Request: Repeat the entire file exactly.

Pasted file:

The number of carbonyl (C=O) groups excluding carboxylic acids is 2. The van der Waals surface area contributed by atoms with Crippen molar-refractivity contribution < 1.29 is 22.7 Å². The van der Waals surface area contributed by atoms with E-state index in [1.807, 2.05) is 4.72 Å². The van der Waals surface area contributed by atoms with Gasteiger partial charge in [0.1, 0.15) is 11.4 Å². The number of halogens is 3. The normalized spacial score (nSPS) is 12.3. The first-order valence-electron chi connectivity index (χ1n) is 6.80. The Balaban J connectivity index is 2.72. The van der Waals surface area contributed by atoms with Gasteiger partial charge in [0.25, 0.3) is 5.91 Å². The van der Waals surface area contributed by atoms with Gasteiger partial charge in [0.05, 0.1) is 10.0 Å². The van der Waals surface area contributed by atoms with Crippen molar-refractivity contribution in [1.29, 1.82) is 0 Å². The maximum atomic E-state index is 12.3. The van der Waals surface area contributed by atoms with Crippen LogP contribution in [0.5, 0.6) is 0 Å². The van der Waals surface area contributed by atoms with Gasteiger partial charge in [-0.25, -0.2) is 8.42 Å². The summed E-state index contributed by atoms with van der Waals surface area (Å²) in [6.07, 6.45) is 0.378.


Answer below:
The number of carbonyl (C=O) groups excluding carboxylic acids is 2. The van der Waals surface area contributed by atoms with Crippen molar-refractivity contribution < 1.29 is 22.7 Å². The van der Waals surface area contributed by atoms with E-state index in [1.807, 2.05) is 4.72 Å². The van der Waals surface area contributed by atoms with Gasteiger partial charge in [0.1, 0.15) is 11.4 Å². The number of halogens is 3. The normalized spacial score (nSPS) is 12.3. The first-order valence-electron chi connectivity index (χ1n) is 6.80. The Balaban J connectivity index is 2.72. The van der Waals surface area contributed by atoms with Gasteiger partial charge in [0.25, 0.3) is 5.91 Å². The van der Waals surface area contributed by atoms with Gasteiger partial charge in [0.05, 0.1) is 10.0 Å². The van der Waals surface area contributed by atoms with Crippen molar-refractivity contribution in [1.29, 1.82) is 0 Å². The maximum atomic E-state index is 12.3. The van der Waals surface area contributed by atoms with Crippen LogP contribution in [0.5, 0.6) is 0 Å². The van der Waals surface area contributed by atoms with Gasteiger partial charge in [-0.25, -0.2) is 8.42 Å². The summed E-state index contributed by atoms with van der Waals surface area (Å²) in [6.07, 6.45) is 0.378.